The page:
Researchers from UC San Diego School of Medicine Department of Pediatrics joined an international research team, including colleagues from The University of Western Australia, the Genome Institute of Singapore, Emma Children's Hospital, The Netherlands, and Imperial College London, UK. The group studied naturally occurring genetic variation in almost 900 cases of Kawasaki disease from these countries. UC San Diego coordinated the U.S. genetics effort, collecting DNA samples from around the country.
"KD tends to run in families, suggesting that there are genetic components to disease risk," said Jane C. Burns, M.D., professor and Chief, Division of Allergy, Immunology, and Rheumatology, UC San Diego Department of Pediatrics. "We have been trying to understand the step by step development of this disease (pathogenesis) and the chain of events leading to it, using a biological approach but with limited success. This robust, systematic genome wide study is simply letting the genetics tell us what are the key genes in KD pathogenesis. Without this research these newly discovered genes of interest might have continued to remain hidden."
Kawasaki disease is an unusual and serious illness of young children that causes high fever, rash, red eyes and lips, swollen glands, and swollen hands and feet with peeling skin. The disease also causes damage of the coronary arteries in a quarter of untreated children and may increase the risk of atherosclerosis in early adulthood. The cause of Kawasaki disease is unknown, but it seems to be due to an infection in susceptible children. There is no diagnostic test for Kawasaki disease, and current treatment fails to prevent coronary damage in at least one in 10-20 children and death in one in 1,000 children.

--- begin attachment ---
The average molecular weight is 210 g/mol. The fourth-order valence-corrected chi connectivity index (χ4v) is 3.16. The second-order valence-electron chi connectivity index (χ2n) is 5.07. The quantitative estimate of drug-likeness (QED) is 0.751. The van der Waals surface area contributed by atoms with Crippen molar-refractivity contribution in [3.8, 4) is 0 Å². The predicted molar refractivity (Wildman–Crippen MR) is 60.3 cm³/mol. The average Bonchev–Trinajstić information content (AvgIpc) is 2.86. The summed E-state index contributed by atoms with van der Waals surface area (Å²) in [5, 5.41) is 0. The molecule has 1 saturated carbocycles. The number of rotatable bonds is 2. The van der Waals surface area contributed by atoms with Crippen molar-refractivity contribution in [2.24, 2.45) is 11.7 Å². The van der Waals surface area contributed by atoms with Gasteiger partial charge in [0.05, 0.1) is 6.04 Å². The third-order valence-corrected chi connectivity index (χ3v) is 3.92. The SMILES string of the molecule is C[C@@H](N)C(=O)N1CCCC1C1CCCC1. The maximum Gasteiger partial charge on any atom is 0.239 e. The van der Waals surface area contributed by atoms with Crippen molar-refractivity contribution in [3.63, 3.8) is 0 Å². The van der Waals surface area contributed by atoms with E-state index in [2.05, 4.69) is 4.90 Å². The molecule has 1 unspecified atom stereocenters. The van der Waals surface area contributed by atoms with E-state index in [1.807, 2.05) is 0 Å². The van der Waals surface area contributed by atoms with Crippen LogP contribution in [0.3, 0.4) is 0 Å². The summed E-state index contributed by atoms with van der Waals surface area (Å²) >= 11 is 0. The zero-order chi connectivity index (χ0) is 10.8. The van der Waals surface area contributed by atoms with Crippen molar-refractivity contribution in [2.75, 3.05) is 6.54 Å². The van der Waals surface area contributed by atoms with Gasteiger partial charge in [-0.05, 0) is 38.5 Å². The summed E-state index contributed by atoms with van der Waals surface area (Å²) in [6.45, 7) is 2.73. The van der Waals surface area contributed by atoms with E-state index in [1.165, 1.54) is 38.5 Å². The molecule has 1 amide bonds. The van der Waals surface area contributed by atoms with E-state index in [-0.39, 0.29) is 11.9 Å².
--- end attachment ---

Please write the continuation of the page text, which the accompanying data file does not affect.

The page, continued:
This study found that genes involved in cardiovascular function and inflammation may be particularly important and some seem to function together. The authors consider that these findings will lead to new diagnostics and better treatment and may be informative about adult cardiovascular disease as well.
The findings do not yet prove that the new genes are functionally involved. Other genetic variants may be important, especially in different ethnic groups. The authors are planning detailed studies of the function of these genes and larger collaborative studies including East Asian populations, who are at particular risk of Kawasaki disease, with 1 in 150 Japanese children affected.
"So now it is time to come back to the biology and study the genes and the pathways and their role in KD pathogenesis," explained associate project scientist Chisato Shimizu, M.D., Kawasaki Disease Research Center, UC San Diego School of Medicine. "Most importantly, we will be able to use these data to help us predict which children with Kawasaki disease are at most risk for heart disease from their KD."
"Our laboratory is the focal point where the combination of academic research and clinical investigation lead to better treatment and patient outcome," explained Kawasaki Disease Research Center Assistant Director, Adriana Tremoulet, M.D., assistant adjunct professor, UC San Diego Department of Pediatrics and Rady Children's Hospital. "UC San Diego represents the entire U.S. genetics consortium. Through a grant from the NIH we have been able to support DNA collection in Los Angeles, Hawaii, Chicago, and Boston, as well as Japan and Finland. We coordinate the entire U.S. KD genetics effort and are the conduit for U.S. DNA to join the international effort based in Singapore."
Burns says the next steps include "drilling down" on candidate genes and pathways that were discovered in the genome-wide analysis. This detailed analysis will identify the exact genetic differences that influence disease susceptibility and outcome.
"We can already see a way in which this suggests a new treatment for KD that may be much less expensive than the current treatment with IVIG (intravenous immunoglobulin)," said Burns.
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